Malaysiakini Letter

Some taxi associations don't have support of cabbies

YS Chan  |  Published:  |  Modified:

LETTER | There is nothing wrong to form or join political organisations to promote one’s religion or race just as citizens should be patriotic by contributing positively to the nation.

But there is nothing right when religion-based political parties champion one race at the expense of others, as major religions could not have spread globally if people of A different faith, ethnicity, language or culture were excluded.

Unfortunately, many people in our country could not see political parties deviating from the very religion they pretend to champion. It is easy to gain popularity by stoking emotions when supporters adopt the herd mentality, unable to think for themselves.

Likewise, leaders of race-based parties are more interested to help themselves and distribute only crumbs to their supporters rather than caring for the weak and the poor in their own community.

Granting special rights to one community may have been a necessity a long time ago but with increasing globalisation, all Malaysians must learn to compete not only with one another but also with others in this borderless world.

We also have non-governmental organisations such as taxi drivers’ associations that claim to have many thousands of members but are fronts used by individuals trying to become heroes.

They are always vocal in dialogue sessions with the Land Public Transport Commission (SPAD) in the past and recently with Transport Minister Anthony Loke, but could not offer any sensible proposal in writing.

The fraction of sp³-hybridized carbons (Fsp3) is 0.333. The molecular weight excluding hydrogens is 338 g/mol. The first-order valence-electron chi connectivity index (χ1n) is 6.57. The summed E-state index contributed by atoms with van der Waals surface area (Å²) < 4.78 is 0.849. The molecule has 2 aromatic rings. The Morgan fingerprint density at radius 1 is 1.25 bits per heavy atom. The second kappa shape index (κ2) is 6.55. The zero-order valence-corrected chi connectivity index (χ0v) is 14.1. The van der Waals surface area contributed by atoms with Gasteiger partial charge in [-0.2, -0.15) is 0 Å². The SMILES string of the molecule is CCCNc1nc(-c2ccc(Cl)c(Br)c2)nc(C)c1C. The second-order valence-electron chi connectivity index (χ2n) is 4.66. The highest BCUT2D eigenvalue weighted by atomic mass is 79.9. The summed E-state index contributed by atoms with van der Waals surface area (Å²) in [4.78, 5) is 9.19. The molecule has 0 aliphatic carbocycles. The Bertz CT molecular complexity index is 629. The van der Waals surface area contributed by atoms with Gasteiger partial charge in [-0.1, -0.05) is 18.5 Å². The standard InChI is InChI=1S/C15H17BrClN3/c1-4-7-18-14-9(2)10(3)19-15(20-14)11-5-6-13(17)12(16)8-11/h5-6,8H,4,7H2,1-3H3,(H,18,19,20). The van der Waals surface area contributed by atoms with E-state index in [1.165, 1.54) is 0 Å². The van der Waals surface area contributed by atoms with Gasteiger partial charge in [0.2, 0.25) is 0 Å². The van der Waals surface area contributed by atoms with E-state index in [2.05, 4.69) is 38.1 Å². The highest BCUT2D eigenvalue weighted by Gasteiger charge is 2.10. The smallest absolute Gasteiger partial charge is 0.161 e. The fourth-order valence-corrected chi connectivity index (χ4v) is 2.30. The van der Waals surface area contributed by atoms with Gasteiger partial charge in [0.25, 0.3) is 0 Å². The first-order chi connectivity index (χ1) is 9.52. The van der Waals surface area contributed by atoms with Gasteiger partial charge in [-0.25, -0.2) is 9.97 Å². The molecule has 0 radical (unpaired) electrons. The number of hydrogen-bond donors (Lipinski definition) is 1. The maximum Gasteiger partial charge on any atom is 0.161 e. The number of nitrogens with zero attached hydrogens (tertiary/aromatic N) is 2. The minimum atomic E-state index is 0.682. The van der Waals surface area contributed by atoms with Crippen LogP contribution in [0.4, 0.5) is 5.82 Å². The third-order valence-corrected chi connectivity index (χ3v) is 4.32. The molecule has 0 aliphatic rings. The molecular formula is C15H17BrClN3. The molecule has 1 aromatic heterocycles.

In the past, they claimed that taxi companies charged them high daily rentals without disclosing they were not forced to sign a rental-purchase agreement, pay several thousand ringgit as a down payment to take delivery of a taxi, agree to pay monthly instalments that include rental of a permit and a loan for the taxi and ownership of the vehicle transferred to them upon full settlement of the loan.

Last July, the Land Public Transport (LPT) Act 2010 and the Commercial Vehicles Licensing Board (CVLB) Act 1987 were passed in the Dewan Rakyat to regulate the e-hailing industry but was only implemented from July 12 this year and will be enforced after a 12-month grace period.

The Association for the Transformation of Malaysian Taxi Drivers (Persim) deputy chairman Kamarudin Mohd Hussain said taxi drivers were unhappy with the announcement made by the new transport minister and planned to stage a protest outside Parliament building today.

As cabbies work alone, only a tiny fraction of all taxi drivers in the country are involved or interested in these taxi associations. Many had switched to e-hailing services to get more trips or stop renting permits, or moved to other more stable businesses or jobs such as driving buses or trucks for higher income.

The views expressed here are those of the author/contributor and do not necessarily represent the views of Malaysiakini.

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